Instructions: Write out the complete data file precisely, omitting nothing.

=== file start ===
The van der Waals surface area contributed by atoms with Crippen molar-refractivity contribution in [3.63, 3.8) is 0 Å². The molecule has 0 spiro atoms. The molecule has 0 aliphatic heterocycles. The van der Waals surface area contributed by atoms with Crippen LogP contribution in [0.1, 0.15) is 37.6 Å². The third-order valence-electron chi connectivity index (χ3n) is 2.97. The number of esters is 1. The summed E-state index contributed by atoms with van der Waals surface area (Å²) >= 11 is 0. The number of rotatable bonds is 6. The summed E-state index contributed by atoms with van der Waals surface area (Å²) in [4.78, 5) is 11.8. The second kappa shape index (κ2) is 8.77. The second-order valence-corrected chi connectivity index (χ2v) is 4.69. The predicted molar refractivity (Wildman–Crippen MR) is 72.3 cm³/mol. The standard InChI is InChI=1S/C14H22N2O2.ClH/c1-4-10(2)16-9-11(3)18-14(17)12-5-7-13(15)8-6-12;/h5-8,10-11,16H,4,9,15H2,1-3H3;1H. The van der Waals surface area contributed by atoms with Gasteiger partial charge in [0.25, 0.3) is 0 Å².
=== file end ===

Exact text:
The van der Waals surface area contributed by atoms with Crippen molar-refractivity contribution in [3.63, 3.8) is 0 Å². The molecule has 0 spiro atoms. The molecule has 0 aliphatic heterocycles. The van der Waals surface area contributed by atoms with Crippen LogP contribution in [0.1, 0.15) is 37.6 Å². The third-order valence-electron chi connectivity index (χ3n) is 2.97. The number of esters is 1. The summed E-state index contributed by atoms with van der Waals surface area (Å²) >= 11 is 0. The number of rotatable bonds is 6. The summed E-state index contributed by atoms with van der Waals surface area (Å²) in [4.78, 5) is 11.8. The second kappa shape index (κ2) is 8.77. The second-order valence-corrected chi connectivity index (χ2v) is 4.69. The predicted molar refractivity (Wildman–Crippen MR) is 72.3 cm³/mol. The standard InChI is InChI=1S/C14H22N2O2.ClH/c1-4-10(2)16-9-11(3)18-14(17)12-5-7-13(15)8-6-12;/h5-8,10-11,16H,4,9,15H2,1-3H3;1H. The van der Waals surface area contributed by atoms with Gasteiger partial charge in [0.25, 0.3) is 0 Å².